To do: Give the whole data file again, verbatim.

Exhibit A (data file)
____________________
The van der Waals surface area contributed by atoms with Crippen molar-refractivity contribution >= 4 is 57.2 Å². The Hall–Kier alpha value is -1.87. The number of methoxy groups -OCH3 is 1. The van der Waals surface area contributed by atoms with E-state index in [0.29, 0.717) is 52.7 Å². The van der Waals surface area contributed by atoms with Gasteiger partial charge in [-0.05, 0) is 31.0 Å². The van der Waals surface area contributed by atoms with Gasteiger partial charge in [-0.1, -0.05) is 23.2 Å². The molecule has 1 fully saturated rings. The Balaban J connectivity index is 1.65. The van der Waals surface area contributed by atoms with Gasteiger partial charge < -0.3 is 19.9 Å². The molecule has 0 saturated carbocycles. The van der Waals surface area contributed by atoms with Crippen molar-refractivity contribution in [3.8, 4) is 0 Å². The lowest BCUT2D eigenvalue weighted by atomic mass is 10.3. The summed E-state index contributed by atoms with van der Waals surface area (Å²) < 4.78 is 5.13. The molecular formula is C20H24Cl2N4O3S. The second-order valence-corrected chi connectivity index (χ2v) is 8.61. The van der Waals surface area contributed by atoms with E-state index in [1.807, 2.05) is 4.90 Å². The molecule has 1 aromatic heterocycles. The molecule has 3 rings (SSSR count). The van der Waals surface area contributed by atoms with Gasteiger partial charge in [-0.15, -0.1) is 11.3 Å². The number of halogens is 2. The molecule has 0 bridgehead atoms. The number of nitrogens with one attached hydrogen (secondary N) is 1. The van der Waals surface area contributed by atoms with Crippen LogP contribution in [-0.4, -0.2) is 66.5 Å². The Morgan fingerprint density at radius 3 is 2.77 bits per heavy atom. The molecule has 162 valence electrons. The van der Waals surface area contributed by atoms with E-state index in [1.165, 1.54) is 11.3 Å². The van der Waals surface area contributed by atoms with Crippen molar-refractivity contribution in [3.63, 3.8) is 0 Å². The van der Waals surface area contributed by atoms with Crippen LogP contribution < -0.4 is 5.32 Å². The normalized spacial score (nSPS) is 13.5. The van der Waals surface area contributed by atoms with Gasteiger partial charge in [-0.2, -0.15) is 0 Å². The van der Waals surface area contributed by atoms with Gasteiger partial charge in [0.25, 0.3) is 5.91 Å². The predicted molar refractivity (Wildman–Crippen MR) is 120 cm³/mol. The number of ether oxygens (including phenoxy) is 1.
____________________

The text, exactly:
The van der Waals surface area contributed by atoms with Crippen molar-refractivity contribution >= 4 is 57.2 Å². The Hall–Kier alpha value is -1.87. The number of methoxy groups -OCH3 is 1. The van der Waals surface area contributed by atoms with E-state index in [0.29, 0.717) is 52.7 Å². The van der Waals surface area contributed by atoms with Gasteiger partial charge in [-0.05, 0) is 31.0 Å². The van der Waals surface area contributed by atoms with Gasteiger partial charge in [-0.1, -0.05) is 23.2 Å². The molecule has 1 fully saturated rings. The Balaban J connectivity index is 1.65. The van der Waals surface area contributed by atoms with Gasteiger partial charge < -0.3 is 19.9 Å². The molecule has 0 saturated carbocycles. The van der Waals surface area contributed by atoms with Crippen molar-refractivity contribution in [3.8, 4) is 0 Å². The lowest BCUT2D eigenvalue weighted by atomic mass is 10.3. The summed E-state index contributed by atoms with van der Waals surface area (Å²) < 4.78 is 5.13. The molecular formula is C20H24Cl2N4O3S. The second-order valence-corrected chi connectivity index (χ2v) is 8.61. The van der Waals surface area contributed by atoms with E-state index in [1.807, 2.05) is 4.90 Å². The molecule has 1 aromatic heterocycles. The molecule has 3 rings (SSSR count). The van der Waals surface area contributed by atoms with Gasteiger partial charge in [-0.15, -0.1) is 11.3 Å². The number of halogens is 2. The molecule has 0 bridgehead atoms. The number of nitrogens with one attached hydrogen (secondary N) is 1. The van der Waals surface area contributed by atoms with Crippen LogP contribution in [-0.4, -0.2) is 66.5 Å². The Morgan fingerprint density at radius 3 is 2.77 bits per heavy atom. The molecule has 162 valence electrons. The van der Waals surface area contributed by atoms with E-state index in [1.165, 1.54) is 11.3 Å². The van der Waals surface area contributed by atoms with Crippen molar-refractivity contribution in [3.63, 3.8) is 0 Å². The van der Waals surface area contributed by atoms with Crippen LogP contribution < -0.4 is 5.32 Å². The normalized spacial score (nSPS) is 13.5. The van der Waals surface area contributed by atoms with Gasteiger partial charge in [-0.2, -0.15) is 0 Å². The van der Waals surface area contributed by atoms with Gasteiger partial charge in [0.25, 0.3) is 5.91 Å². The predicted molar refractivity (Wildman–Crippen MR) is 120 cm³/mol. The number of ether oxygens (including phenoxy) is 1.